Editor’s Note: at the time of publication, Dan Paredes was serving as interim director of the University Counseling Center. He is currently the Assistant Director of Clinical Services.
This week we’re doubling your Meet A Deac pleasure. Longtime readers of the Daily Deac know I am a big fan of self-care and making sure you are attending to your emotional wellbeing. As such, I’m an unabashed fan of the University Counseling Center. Today it is my great pleasure to introduce you to Dan Paredes of the UCC.
Thanks again for doing this, Dan. Tell me your title and how long you’ve been at Wake.
Interim Director, University Counseling Center. I’ve been at Wake about five years.
I know we share a grad school in common in the University of North Carolina at Greensboro, but I am not sure about the rest of your educational journey…?
For undergrad I went to the University of California at San Diego; I was a psychology major with a history minor. I got my doctorate at UNC-Greensboro in counseling and counselor education.
So what is your role in the UCC (in normal times)?
I manage a team of therapists who provide direct clinical service to all students, engage in prevention/capacity building, train future therapists, and provide special support to claimants and respondents in Title IX cases. I also maintain a small clinical caseload of my own.
Talk to me about how COVID has changed your work. What are some of the challenges?
The transition to telehealth was a big one, as well as staying abreast of regulatory limitations; this has been a major focal point since March. We have had to find ways to continue to deliver mental health care in a safe way. And not having an answer for how long we need to tolerate the discomfort-grief-loneliness of COVID has certainly been a huge challenge.
What do you miss most about normal times on campus?
Seeing students milling about; random times where I’d get a shout-out from a student while I was on my way to a meeting elsewhere on campus.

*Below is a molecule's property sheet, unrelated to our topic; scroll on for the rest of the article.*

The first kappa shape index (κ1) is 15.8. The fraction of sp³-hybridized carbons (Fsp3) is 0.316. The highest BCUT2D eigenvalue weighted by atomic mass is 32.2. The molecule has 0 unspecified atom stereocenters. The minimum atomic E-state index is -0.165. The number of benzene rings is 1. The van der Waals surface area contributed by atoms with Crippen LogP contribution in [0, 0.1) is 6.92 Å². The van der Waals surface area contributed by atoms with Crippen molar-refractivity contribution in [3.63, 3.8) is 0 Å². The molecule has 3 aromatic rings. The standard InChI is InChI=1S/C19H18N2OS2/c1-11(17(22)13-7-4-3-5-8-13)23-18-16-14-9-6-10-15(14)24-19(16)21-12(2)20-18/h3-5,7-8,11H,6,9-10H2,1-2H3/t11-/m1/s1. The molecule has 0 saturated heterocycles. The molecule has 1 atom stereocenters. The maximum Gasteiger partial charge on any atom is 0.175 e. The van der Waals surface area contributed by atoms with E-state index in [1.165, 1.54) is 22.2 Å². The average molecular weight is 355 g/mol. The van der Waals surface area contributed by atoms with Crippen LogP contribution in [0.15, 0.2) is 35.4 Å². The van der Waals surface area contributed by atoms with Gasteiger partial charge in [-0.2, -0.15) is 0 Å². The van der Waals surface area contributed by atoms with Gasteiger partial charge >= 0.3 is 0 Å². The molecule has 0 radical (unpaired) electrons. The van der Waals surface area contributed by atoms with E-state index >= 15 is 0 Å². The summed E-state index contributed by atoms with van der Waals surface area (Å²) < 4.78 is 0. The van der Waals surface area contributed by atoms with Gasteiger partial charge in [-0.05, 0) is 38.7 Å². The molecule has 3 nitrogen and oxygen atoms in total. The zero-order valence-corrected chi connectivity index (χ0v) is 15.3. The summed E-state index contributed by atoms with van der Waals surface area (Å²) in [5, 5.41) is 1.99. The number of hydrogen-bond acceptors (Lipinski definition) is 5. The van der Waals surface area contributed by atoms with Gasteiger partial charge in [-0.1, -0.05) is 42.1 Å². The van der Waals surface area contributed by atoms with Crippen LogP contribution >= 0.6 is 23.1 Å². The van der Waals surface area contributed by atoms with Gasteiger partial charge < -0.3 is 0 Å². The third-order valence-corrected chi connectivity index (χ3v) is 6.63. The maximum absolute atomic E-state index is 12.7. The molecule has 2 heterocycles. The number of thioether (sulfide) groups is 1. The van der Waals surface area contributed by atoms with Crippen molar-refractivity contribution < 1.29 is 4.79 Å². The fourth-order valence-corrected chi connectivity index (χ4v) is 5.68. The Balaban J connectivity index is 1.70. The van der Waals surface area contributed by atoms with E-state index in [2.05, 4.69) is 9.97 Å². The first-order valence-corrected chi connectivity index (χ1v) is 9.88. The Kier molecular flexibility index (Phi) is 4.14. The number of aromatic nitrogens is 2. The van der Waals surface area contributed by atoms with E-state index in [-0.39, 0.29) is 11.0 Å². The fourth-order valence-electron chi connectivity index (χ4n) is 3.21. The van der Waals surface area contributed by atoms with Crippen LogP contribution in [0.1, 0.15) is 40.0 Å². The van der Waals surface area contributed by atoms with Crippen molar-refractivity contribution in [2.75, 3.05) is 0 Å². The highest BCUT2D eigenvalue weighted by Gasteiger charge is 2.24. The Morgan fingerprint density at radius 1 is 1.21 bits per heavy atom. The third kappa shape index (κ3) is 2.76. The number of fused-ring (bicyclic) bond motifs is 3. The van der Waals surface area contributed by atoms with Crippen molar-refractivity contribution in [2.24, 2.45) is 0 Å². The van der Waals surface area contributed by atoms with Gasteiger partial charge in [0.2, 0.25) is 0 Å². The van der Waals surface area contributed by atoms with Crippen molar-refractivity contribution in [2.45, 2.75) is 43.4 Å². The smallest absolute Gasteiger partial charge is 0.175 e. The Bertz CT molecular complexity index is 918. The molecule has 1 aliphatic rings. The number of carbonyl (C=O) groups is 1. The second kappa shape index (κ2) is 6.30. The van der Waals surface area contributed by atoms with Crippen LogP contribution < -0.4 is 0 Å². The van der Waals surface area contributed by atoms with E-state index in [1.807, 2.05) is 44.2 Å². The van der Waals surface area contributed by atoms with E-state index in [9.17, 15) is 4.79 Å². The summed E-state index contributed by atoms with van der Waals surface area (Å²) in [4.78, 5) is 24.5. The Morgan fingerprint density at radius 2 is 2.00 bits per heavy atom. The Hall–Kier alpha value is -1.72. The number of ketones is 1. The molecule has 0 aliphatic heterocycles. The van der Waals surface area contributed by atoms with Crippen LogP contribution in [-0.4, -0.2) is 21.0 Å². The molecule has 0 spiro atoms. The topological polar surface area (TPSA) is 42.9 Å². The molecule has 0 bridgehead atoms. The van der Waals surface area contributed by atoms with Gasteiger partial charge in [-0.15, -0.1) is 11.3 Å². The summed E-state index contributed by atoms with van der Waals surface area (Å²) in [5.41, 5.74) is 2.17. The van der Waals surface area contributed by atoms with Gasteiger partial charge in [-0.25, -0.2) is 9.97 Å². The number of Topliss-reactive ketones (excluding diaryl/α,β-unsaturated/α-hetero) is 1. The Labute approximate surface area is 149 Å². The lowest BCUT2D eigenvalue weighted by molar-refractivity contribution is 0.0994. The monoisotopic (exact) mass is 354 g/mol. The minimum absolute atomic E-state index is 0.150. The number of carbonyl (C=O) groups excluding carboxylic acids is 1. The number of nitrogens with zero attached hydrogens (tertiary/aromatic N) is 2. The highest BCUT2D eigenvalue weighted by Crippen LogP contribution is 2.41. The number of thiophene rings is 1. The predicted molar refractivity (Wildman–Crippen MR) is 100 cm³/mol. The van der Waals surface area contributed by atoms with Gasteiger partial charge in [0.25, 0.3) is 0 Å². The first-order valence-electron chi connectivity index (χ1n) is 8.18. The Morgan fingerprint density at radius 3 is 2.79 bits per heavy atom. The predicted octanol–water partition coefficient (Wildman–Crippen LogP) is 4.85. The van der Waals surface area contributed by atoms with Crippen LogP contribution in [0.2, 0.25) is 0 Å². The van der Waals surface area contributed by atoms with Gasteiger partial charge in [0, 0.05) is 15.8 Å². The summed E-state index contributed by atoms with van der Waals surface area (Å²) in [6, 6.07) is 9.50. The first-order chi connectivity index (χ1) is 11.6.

If you happened to meet a student milling about and had an opportunity to offer them advice, what would that be?
There is a pocket of social support for most everybody – and it will evolve. The same people that you turn to at the beginning of your time at Wake might not be the same core of friends when you graduate.
As a counselor, you know better than I do that families play an integral role in their students’ experiences. What advice would you give family members if they asked?
Invite your student to branch out from campus (in COVID-appropriate ways of course). We have wonderful outdoor activities (hiking, biking, running, fishing, hunting); arts and music; and interesting places to visit once travel is safer (Asheville comes to mind).
What do you like best about working at Wake Forest?
As trite as it might sound, the people. I love working with folks who are dedicated and creative in implementing best practices to support our students.
Now we’ve arrived at the quick-hit, lightning round questions:
Introvert or extrovert: introvert
What is the first thing you will do post-pandemic when we can live normal lives again? Visit extended family.
I always love these questions, because now I know some new things about you (I had no idea you are a car person!). Thanks for being willing to share yourself with us in Meet A Deac!